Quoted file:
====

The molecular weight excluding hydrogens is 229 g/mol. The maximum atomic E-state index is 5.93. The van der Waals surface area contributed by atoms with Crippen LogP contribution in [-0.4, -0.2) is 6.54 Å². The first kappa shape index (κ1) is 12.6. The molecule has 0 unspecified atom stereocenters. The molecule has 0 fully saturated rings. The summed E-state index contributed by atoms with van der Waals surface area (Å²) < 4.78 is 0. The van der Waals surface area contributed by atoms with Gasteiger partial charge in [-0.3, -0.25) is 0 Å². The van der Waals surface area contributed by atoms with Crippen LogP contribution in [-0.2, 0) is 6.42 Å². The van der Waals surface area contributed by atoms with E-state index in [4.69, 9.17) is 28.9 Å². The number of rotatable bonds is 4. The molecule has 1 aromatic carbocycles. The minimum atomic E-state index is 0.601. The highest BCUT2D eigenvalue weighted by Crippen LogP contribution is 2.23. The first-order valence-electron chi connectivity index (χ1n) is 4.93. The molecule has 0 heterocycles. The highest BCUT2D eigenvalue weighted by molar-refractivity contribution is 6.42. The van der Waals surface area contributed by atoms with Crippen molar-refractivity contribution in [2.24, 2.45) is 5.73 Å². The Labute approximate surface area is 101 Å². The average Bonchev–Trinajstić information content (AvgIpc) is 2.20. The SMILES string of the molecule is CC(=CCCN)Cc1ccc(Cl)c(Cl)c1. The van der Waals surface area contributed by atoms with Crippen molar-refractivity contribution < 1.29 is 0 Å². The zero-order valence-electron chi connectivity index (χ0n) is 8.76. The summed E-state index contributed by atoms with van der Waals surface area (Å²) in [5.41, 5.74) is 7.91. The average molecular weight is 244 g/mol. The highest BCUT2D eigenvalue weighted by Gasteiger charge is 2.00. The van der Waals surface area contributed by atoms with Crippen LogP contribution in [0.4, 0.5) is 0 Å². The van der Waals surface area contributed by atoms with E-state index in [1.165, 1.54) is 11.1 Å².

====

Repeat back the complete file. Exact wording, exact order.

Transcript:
The molecular weight excluding hydrogens is 229 g/mol. The maximum atomic E-state index is 5.93. The van der Waals surface area contributed by atoms with Crippen LogP contribution in [-0.4, -0.2) is 6.54 Å². The first kappa shape index (κ1) is 12.6. The molecule has 0 unspecified atom stereocenters. The molecule has 0 fully saturated rings. The summed E-state index contributed by atoms with van der Waals surface area (Å²) < 4.78 is 0. The van der Waals surface area contributed by atoms with Gasteiger partial charge in [-0.3, -0.25) is 0 Å². The van der Waals surface area contributed by atoms with Crippen LogP contribution in [-0.2, 0) is 6.42 Å². The van der Waals surface area contributed by atoms with E-state index in [4.69, 9.17) is 28.9 Å². The number of rotatable bonds is 4. The molecule has 1 aromatic carbocycles. The minimum atomic E-state index is 0.601. The highest BCUT2D eigenvalue weighted by Crippen LogP contribution is 2.23. The first-order valence-electron chi connectivity index (χ1n) is 4.93. The molecule has 0 heterocycles. The highest BCUT2D eigenvalue weighted by molar-refractivity contribution is 6.42. The van der Waals surface area contributed by atoms with Crippen molar-refractivity contribution in [2.24, 2.45) is 5.73 Å². The Labute approximate surface area is 101 Å². The average Bonchev–Trinajstić information content (AvgIpc) is 2.20. The SMILES string of the molecule is CC(=CCCN)Cc1ccc(Cl)c(Cl)c1. The van der Waals surface area contributed by atoms with Crippen molar-refractivity contribution < 1.29 is 0 Å². The zero-order valence-electron chi connectivity index (χ0n) is 8.76. The summed E-state index contributed by atoms with van der Waals surface area (Å²) in [5.41, 5.74) is 7.91. The average molecular weight is 244 g/mol. The highest BCUT2D eigenvalue weighted by Gasteiger charge is 2.00. The van der Waals surface area contributed by atoms with Crippen LogP contribution in [0.4, 0.5) is 0 Å². The van der Waals surface area contributed by atoms with E-state index in [1.165, 1.54) is 11.1 Å².